Welles and his colleagues had already received reports about Nazi mass killings of unprecedented proportions. On July 21, the U.S. consulate in Stockholm, Sweden, sent the State Department a report from Polish officials listing the number of Jews "executed by the Germans" during the previous year: 60,000 in Vilna, 40,000 in Latvia and Estonia, 84,000 in White Ruthenia, 100,000 in Kiev. Still, that was not the same as the kind of systematic, carefully-organized annihilation that Riegner was describing.

Welles asked Rabbi Wise to keep the Riegner information out of the press while the State Department investigated its veracity. Rabbi Wise believed he had no choice but to comply with the request, since he had no way of authenticating the information on his own, and he would need the cooperation of the State Department if the worst turned out be true.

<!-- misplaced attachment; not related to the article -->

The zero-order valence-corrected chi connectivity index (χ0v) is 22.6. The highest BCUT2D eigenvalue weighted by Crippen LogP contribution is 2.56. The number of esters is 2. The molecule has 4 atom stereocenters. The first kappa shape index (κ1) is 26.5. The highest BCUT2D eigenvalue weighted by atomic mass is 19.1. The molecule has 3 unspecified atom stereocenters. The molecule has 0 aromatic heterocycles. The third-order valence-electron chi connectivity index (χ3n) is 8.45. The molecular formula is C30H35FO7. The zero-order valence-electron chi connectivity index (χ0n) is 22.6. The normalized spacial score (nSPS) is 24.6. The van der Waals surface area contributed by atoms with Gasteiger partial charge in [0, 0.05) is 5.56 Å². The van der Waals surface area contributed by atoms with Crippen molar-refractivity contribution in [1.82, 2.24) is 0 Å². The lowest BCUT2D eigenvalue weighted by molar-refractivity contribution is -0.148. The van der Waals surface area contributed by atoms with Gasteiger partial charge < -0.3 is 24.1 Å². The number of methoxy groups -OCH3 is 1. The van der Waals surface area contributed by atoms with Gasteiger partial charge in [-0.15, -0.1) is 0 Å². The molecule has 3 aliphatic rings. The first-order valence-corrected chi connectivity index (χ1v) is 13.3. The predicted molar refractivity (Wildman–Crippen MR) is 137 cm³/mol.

Welles and his colleagues did indeed begin investigating, but the pace of their efforts suggests they did not take the matter very seriously. It was not until three weeks later, on September 23, that the State Department asked the Vatican if it had any information about the mass killings. A curt reply from Rome mentioned only unverified reports about unspecified "severe measures against non-Aryans."

It was not until early October --more than a month after his conversation with Rabbi Wise-- that Welles asked the U.S. consul in Bern, Leland Harrison, to contact Riegner for more information. Harrison then took two weeks to reply. 

Fears Confirmed

In the meantime, Riegner had obtained letters from a Jewish refugee in German-occupied Warsaw who eluded the Nazi censors by using Hebrew phrases as codewords. The letters reported that "Mr. Jager [hunter, i.e. the Germans] told me that he will invite all relatives of the family Acheinu [our brothers, i.e. the Jews]; that "Uncle Gerusch [deportation] works in Warsaw; he is a very capable worker" and that "his friend Miso [death] works together with him." Riegner gave the letters to the U.S. consulate in Geneva on September 28. Yet they did not reach the State Department until October 23.